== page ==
IT HAS BECOME increasingly apparent that the way in which an individual perceives and conceptualizes his body influences numerous aspects of his behavior. This body-image concept has generated observation, experimentation, and theorizing, especially with respect to psychologically and neurologically abnormal populations.1,2 In 1967, we investigated experimentally the body-image of chronic schizophrenics, using the adjustable body-distorting mirror.3 The mirror is designed to evaluate one aspect of body image, namely, the internalized picture that the person has of the physical appearance of his body. The results indicated that, although the patients performed significantly more poorly on the body-image task, the group also made less accurate perceptual judgments involving similar distortions on a nonbody control task. Whether a body-image disturbance was present independent of a general visual perceptual disturbance in these patients could not be determined from the data.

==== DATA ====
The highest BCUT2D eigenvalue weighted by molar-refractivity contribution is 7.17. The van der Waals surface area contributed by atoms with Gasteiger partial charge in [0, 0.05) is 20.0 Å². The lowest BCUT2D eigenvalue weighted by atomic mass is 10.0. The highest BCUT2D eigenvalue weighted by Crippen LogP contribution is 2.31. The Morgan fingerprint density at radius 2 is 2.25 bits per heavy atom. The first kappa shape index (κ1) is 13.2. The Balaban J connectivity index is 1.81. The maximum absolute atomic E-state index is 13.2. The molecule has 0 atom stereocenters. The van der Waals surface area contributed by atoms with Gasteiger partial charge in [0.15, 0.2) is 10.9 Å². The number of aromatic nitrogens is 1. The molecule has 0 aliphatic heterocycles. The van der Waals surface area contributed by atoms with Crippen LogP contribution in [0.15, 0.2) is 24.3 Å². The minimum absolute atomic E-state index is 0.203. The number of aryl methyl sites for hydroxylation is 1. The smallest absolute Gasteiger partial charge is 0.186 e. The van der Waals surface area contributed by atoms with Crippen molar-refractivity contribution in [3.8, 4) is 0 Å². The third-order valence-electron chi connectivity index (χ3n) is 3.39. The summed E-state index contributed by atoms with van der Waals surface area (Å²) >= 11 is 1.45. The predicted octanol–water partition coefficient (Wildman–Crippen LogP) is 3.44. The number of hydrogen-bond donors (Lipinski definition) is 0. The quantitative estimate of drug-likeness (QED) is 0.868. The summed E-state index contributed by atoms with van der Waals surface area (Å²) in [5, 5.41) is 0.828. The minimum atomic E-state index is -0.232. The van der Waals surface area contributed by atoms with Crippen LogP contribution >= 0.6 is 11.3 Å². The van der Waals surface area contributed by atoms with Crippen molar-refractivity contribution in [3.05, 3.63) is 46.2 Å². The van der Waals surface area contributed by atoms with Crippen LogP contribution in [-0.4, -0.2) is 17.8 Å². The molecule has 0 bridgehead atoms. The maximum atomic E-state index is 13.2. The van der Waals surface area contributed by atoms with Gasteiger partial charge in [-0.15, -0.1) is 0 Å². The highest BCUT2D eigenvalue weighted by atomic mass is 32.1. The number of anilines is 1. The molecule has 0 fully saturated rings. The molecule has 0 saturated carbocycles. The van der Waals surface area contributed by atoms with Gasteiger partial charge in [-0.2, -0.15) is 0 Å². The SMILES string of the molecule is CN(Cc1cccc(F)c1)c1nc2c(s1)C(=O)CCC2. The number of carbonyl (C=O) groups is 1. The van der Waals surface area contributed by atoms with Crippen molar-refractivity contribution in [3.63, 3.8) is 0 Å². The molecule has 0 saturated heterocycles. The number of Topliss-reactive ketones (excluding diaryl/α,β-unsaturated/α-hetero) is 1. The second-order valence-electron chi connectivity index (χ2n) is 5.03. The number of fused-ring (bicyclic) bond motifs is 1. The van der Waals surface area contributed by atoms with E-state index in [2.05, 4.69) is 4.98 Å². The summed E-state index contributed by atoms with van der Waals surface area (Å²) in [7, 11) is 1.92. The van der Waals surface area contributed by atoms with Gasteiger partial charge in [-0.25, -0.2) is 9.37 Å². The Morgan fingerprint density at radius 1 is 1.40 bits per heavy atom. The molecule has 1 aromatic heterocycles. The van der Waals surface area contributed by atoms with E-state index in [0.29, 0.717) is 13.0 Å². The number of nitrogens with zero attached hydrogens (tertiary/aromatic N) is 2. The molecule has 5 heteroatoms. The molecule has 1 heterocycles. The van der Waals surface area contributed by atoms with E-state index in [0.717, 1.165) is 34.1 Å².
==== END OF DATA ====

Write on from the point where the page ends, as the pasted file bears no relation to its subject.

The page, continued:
The purpose of the earlier study was to obtain normative data on